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Hampshire's Countryside

The Grace Dieu – a medieval warship!

Grace Dieu timbers illustration

The History of The Grace Dieu

The Grace Dieu was King Henry Vs Flagship and the wreckage lies in The River Hamble. From the pontoon in Manor Farm Country Park you can see the nautical wreck marker – a yellow cross – that shows where the wreckage lies. The Grace Dieu was built between 1416 and 1418 and at that time it was the largest ship built in England. She was constructed in Southampton and was a clinker built boat made from timber. She weighed 1400 tons! No other ship this big was built for another 200 years!

Sadly the Grace Dieu was never used in battle and only ever made one journey! During this first voyage in 1420 her crew mutinied and they only made it as far as the Isle of Wight. This has led to theories that she was incredibly difficult to sail. After her doomed maiden voyage, she was laid to rest on Southampton Water and never sailed on the sea again. In 1434 she was towed upstream to a mud berth in The River Hamble, where her wreckage still remains.

In 1439 she was set ablaze when she was struck by a bolt of lightning and the ship was burnt to the waterline. Or was she? There is a local rumour that the shipkeeper looking after the ship had plundered and sold off so many materials from her that he set fire to the ship himself, blaming a bolt of lightening as a cover up…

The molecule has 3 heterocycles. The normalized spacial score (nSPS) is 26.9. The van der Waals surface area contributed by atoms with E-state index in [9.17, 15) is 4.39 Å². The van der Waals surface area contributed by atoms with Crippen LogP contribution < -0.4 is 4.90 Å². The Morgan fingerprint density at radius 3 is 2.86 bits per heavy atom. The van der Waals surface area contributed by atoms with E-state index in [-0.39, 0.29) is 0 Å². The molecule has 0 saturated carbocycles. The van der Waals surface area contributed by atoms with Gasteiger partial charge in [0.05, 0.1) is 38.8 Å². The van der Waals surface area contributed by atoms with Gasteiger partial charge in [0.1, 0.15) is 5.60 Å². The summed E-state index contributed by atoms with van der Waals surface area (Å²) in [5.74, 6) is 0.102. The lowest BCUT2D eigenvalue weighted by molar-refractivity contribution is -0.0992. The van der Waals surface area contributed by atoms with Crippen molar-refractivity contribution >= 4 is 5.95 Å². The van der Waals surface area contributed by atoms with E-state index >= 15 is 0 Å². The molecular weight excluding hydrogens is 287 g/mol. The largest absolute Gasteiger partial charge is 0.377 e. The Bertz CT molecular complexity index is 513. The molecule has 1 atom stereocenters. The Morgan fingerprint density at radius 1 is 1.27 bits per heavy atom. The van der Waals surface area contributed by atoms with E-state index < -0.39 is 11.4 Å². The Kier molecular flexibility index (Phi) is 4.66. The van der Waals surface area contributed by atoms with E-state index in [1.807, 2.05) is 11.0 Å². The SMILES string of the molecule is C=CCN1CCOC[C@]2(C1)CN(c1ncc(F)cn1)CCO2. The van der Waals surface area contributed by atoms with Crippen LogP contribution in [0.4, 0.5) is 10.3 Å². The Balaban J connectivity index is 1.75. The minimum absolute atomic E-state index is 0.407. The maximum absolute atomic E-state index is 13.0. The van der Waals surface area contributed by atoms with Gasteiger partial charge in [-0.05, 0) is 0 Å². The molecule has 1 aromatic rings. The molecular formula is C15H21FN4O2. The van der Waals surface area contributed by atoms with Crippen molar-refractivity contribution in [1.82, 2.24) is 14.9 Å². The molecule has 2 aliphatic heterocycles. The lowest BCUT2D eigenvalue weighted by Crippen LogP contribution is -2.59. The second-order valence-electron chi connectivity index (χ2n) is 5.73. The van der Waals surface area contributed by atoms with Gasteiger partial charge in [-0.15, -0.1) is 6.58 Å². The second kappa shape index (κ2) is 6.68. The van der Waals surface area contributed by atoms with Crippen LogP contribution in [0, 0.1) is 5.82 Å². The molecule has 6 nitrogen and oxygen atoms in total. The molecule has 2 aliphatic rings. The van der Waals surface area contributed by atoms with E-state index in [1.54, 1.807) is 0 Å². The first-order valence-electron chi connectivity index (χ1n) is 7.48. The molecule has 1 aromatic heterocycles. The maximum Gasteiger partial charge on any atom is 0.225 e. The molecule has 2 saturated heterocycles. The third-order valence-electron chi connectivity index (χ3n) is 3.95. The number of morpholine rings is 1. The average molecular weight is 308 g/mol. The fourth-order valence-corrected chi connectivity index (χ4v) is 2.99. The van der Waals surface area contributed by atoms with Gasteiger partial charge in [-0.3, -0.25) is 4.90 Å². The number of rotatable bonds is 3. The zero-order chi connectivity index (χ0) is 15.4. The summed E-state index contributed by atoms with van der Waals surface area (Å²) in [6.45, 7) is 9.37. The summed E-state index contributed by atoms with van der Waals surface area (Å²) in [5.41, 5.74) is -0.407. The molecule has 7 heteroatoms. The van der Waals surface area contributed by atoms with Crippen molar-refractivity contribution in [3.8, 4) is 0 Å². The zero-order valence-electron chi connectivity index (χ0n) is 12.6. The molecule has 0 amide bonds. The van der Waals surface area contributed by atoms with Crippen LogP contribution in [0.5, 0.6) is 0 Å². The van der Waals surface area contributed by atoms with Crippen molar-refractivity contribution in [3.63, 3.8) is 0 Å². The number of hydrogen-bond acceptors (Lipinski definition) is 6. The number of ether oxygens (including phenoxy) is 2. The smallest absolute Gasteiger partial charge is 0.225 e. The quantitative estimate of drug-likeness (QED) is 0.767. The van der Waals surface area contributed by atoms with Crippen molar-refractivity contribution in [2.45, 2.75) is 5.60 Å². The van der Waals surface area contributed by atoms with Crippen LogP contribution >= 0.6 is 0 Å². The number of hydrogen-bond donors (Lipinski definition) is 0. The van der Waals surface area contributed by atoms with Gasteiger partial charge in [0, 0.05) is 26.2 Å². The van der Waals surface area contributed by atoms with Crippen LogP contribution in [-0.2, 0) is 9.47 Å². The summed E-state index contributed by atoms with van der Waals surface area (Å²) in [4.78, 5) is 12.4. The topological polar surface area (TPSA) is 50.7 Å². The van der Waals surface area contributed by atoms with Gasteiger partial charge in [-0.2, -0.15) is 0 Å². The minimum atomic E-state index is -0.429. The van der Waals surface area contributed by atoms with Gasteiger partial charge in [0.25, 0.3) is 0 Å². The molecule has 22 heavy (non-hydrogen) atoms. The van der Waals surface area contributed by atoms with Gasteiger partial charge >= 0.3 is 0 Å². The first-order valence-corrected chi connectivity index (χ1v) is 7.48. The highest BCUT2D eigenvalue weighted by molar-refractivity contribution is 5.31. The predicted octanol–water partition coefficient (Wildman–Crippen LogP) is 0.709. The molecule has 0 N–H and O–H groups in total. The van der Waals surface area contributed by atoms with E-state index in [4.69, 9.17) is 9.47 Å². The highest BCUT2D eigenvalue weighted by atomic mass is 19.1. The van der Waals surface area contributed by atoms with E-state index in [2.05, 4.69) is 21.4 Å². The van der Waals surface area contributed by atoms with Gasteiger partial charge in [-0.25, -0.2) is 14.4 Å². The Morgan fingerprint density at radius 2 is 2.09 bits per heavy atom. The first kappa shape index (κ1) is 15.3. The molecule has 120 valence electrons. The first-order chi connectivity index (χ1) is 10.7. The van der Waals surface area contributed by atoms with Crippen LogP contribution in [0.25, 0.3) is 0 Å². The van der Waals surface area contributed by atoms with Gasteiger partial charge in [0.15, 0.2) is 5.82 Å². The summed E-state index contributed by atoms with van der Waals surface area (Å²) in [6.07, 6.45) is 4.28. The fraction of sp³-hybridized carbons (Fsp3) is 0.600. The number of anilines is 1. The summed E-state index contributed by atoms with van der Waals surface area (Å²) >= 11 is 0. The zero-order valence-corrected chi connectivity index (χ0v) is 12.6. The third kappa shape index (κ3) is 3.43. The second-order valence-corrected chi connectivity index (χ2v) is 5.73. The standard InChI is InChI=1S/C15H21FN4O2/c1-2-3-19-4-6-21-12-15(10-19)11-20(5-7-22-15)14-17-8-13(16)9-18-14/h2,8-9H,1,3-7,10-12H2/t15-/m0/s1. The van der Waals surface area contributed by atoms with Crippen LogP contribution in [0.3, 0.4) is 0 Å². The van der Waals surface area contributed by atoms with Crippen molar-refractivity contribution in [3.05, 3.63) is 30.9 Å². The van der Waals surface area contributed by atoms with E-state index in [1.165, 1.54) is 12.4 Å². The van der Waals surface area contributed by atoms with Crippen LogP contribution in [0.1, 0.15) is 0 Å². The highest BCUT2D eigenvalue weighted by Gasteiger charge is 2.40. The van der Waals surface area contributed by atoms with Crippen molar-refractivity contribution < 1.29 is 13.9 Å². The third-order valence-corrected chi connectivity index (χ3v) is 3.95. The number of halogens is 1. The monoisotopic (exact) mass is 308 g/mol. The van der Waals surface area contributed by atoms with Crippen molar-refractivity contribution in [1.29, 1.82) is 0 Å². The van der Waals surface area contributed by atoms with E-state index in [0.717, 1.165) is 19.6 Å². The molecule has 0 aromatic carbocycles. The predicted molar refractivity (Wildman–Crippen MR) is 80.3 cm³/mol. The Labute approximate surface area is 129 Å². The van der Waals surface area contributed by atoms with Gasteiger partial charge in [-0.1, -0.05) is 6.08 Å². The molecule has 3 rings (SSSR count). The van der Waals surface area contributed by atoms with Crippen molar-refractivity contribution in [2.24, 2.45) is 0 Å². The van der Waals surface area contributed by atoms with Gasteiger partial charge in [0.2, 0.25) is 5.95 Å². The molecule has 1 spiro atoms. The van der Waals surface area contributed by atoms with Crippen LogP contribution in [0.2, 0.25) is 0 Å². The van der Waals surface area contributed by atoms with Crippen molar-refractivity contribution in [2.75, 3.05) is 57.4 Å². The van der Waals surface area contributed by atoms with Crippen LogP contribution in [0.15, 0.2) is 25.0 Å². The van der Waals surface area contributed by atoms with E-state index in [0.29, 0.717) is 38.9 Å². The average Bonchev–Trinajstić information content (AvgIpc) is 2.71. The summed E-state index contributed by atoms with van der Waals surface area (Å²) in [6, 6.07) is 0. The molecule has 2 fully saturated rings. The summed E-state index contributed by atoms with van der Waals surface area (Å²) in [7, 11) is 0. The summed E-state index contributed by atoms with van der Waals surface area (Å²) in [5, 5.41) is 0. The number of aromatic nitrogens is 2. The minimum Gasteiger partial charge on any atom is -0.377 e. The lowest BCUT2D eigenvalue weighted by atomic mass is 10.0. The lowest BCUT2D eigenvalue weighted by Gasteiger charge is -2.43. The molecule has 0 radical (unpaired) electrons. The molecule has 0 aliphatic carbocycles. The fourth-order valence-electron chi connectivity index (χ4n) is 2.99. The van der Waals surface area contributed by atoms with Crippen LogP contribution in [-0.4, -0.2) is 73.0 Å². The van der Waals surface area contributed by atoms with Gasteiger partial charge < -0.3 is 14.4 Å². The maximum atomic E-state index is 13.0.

Discovering the wreckage

The wreckage was first excavated by the Victorians who believed it was a Viking ship because of the clinker built hull. It was genuinely examined and identified as The Grace Dieu in the 1930s. The wreck was then  purchased by the University of Southampton in 1970 and is now designated as a protected wreck site. The ship has been investigated many times including by the Archaeological Research Centre, the National Maritime Museum, the Centre for Maritime Archaeology (CMA) at the University of Southampton and even by Channel 4s Time Team in 2004.

The Grace Dieu Play Trail

Sculptor Richard Janes has especially designed and created natural play areas at Barnfield inspired by The Grace Dieu, by working with local groups including children from Freeground Junior School in Hedge End, The Hamble Sea Scout Cubs, and a local Brownies group. Volunteers from TCV and Manor Farm Country Park helped with the installation of the works.

The Barnfield signs at the pedestrian entrances to Barnfield were also created by Richard Janes. The three overlapping planks are inspired from the triple clinker hull of The Grace Dieu. The translucent green strips are inspired from the Horse Tail plants that you can find around the entrance. Hidden on the Grace Dieu play area, there are some crab carvings. Can you find them?


Sketches of playtrail © courtesy of Richard Janes

 

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